Sir Nose’s return (along with ally Rumpofsteelskin) is detailed on the Motor Booty Affair (1978). Here, Sir Nose is too cool to dance or swim, but Mr. Wiggles and the good citizens of Atlantis (a place where one can swim underwater without getting wet) cause Sir Nose to dance the Aqua Boogie. At the end of Motor Booty Affair, and after Sir Nose's defeat, the citizens of Atlantis raise their home out of the sea on the song "Deep" ("We need to raise Atlantis from the bottom of the sea, dancing 'til we bring it to the top ...").

On Gloryhallastoopid (1979), Clinton flips the script on "Theme From The Black Hole" (later sampled by Digital Underground for "Same Song") and allows Sir Nose to win one battle by turning Starchild into a mule (the bad guy winning in the end?). While gloating over his victory, Sir Nose alludes to multiple songs from Funkentelechy and Clones, mockingly referencing the scat singing from "Sir Nose" ("humdrum, twiddly-dee-dum Starchild!"), and pointing out the fact that Starchild is temporarily without weapons or allies ("Where's your flashlight? Where's your bop gun? Where's the Doctor [Funkenstein], Starchild?"). Sir Nose’s machinations are undone three tracks later by the "Big Bang Theory", which reveals that the Funk caused the creation of the universe, though the only legible clue is the ethereal backing vocal line, "So we the clones were designed."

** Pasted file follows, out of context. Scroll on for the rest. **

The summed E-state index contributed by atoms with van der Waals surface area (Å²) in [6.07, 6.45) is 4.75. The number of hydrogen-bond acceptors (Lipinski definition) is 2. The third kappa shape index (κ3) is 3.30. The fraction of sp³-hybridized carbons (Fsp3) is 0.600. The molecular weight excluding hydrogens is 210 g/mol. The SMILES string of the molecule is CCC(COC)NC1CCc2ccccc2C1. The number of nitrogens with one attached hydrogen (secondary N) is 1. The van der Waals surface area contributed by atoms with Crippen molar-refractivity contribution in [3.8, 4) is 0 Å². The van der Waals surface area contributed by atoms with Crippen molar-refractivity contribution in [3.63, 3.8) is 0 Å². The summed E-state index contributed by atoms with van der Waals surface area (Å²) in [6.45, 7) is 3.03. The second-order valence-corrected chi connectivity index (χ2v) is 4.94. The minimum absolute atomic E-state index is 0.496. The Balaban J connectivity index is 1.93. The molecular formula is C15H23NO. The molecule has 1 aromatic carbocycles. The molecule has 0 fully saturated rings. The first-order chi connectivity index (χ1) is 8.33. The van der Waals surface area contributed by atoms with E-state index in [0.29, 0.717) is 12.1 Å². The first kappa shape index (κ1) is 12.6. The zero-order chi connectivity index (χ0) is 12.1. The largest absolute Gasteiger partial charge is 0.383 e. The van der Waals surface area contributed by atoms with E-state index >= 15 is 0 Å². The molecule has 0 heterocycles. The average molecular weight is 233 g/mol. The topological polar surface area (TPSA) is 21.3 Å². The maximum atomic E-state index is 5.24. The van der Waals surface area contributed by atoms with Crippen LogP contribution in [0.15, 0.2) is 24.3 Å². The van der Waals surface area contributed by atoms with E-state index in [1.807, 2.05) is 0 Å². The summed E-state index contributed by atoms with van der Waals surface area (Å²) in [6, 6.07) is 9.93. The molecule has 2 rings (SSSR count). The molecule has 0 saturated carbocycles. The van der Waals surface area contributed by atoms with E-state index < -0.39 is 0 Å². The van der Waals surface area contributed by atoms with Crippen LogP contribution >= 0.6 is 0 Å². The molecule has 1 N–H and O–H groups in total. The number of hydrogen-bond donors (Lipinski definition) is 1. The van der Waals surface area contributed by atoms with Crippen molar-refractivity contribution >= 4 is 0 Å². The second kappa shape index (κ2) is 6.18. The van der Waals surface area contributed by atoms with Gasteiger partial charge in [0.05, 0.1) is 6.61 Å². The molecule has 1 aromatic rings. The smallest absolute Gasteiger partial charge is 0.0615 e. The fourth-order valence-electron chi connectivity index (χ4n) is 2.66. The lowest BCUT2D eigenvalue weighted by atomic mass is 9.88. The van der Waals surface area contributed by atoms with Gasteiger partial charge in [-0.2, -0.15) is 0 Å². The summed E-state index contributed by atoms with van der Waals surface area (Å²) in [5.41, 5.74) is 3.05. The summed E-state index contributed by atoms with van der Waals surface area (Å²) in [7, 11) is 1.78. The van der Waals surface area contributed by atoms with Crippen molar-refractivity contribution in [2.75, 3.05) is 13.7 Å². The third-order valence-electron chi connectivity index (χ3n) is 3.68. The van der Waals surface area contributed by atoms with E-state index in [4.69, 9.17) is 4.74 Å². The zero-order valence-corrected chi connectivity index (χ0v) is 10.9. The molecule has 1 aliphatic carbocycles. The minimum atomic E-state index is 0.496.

Sir Nose’s last appearance is on Trombipulation (1979), where he traces his ancestry back to the Cro-Nasal Sapiens, who were especially Funky, leading Sir Nose to reclaim his Funky heritage, along with his son, Sir Nose Jr.


Funkadelic albums are rather more ethereal and abstract when compared to Parliament’s. Rather than tell the story of a cast of characters, the mythology of Funkadelic is a socially conscious spiritualism.

The Funk is described on the very first song ("Mommy, What's a Funkadelic?") of the very first Funkadelic album (Funkadelic, 1970), in the lines "... my name is Funk/I am not of your world/Hold still, baby, I won't do you no harm/I think I'll be good to you".

On the second album, Free Your Mind... And Your Ass Will Follow (1971), Funk is said to lead to the Kingdom of heaven, which is described as being "within" (the titular song). "Funky Dollar Bill" (off the same album) describes multiple unFunky priorities, all revolving around materialism and consumerism, which have taken over all that is good and true in society (including, on "Eulogy and Light," religion).